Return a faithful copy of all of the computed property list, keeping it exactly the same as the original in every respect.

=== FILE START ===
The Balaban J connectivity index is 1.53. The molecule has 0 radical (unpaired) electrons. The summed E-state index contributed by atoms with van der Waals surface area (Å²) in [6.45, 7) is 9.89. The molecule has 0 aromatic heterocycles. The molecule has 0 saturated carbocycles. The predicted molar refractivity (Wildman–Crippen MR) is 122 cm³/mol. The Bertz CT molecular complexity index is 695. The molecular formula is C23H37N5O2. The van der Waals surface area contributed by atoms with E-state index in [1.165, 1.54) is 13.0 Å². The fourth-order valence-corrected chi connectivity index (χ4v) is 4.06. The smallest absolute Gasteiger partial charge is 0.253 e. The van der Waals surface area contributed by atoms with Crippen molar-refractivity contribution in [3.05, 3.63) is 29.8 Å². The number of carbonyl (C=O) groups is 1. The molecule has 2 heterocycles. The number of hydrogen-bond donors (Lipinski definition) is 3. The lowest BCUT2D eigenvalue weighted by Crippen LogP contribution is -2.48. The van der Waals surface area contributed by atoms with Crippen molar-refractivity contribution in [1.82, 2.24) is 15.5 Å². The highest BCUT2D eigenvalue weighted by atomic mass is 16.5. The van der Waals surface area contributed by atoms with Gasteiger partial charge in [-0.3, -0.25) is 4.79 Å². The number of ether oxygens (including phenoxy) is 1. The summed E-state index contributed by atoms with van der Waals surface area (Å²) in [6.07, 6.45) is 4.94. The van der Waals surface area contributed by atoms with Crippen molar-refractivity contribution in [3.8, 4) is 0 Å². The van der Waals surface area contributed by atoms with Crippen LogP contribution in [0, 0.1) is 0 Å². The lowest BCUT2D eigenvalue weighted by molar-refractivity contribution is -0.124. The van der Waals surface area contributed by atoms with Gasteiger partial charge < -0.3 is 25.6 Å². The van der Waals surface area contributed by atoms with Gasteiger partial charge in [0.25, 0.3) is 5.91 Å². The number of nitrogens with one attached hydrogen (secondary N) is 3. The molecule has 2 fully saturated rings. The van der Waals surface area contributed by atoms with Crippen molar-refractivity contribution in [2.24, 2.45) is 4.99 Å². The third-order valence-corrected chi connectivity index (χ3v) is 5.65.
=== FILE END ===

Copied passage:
The Balaban J connectivity index is 1.53. The molecule has 0 radical (unpaired) electrons. The summed E-state index contributed by atoms with van der Waals surface area (Å²) in [6.45, 7) is 9.89. The molecule has 0 aromatic heterocycles. The molecule has 0 saturated carbocycles. The predicted molar refractivity (Wildman–Crippen MR) is 122 cm³/mol. The Bertz CT molecular complexity index is 695. The molecular formula is C23H37N5O2. The van der Waals surface area contributed by atoms with E-state index in [1.165, 1.54) is 13.0 Å². The fourth-order valence-corrected chi connectivity index (χ4v) is 4.06. The smallest absolute Gasteiger partial charge is 0.253 e. The van der Waals surface area contributed by atoms with Crippen molar-refractivity contribution in [3.05, 3.63) is 29.8 Å². The number of carbonyl (C=O) groups is 1. The molecule has 2 heterocycles. The number of hydrogen-bond donors (Lipinski definition) is 3. The lowest BCUT2D eigenvalue weighted by Crippen LogP contribution is -2.48. The van der Waals surface area contributed by atoms with Crippen molar-refractivity contribution in [1.82, 2.24) is 15.5 Å². The highest BCUT2D eigenvalue weighted by atomic mass is 16.5. The van der Waals surface area contributed by atoms with Gasteiger partial charge in [-0.3, -0.25) is 4.79 Å². The number of ether oxygens (including phenoxy) is 1. The summed E-state index contributed by atoms with van der Waals surface area (Å²) in [6.07, 6.45) is 4.94. The van der Waals surface area contributed by atoms with Crippen molar-refractivity contribution in [3.8, 4) is 0 Å². The van der Waals surface area contributed by atoms with Crippen LogP contribution in [0, 0.1) is 0 Å². The lowest BCUT2D eigenvalue weighted by molar-refractivity contribution is -0.124. The van der Waals surface area contributed by atoms with Gasteiger partial charge < -0.3 is 25.6 Å². The van der Waals surface area contributed by atoms with Gasteiger partial charge in [0.25, 0.3) is 5.91 Å². The number of nitrogens with one attached hydrogen (secondary N) is 3. The molecule has 2 fully saturated rings. The van der Waals surface area contributed by atoms with Crippen molar-refractivity contribution in [2.24, 2.45) is 4.99 Å². The third-order valence-corrected chi connectivity index (χ3v) is 5.65.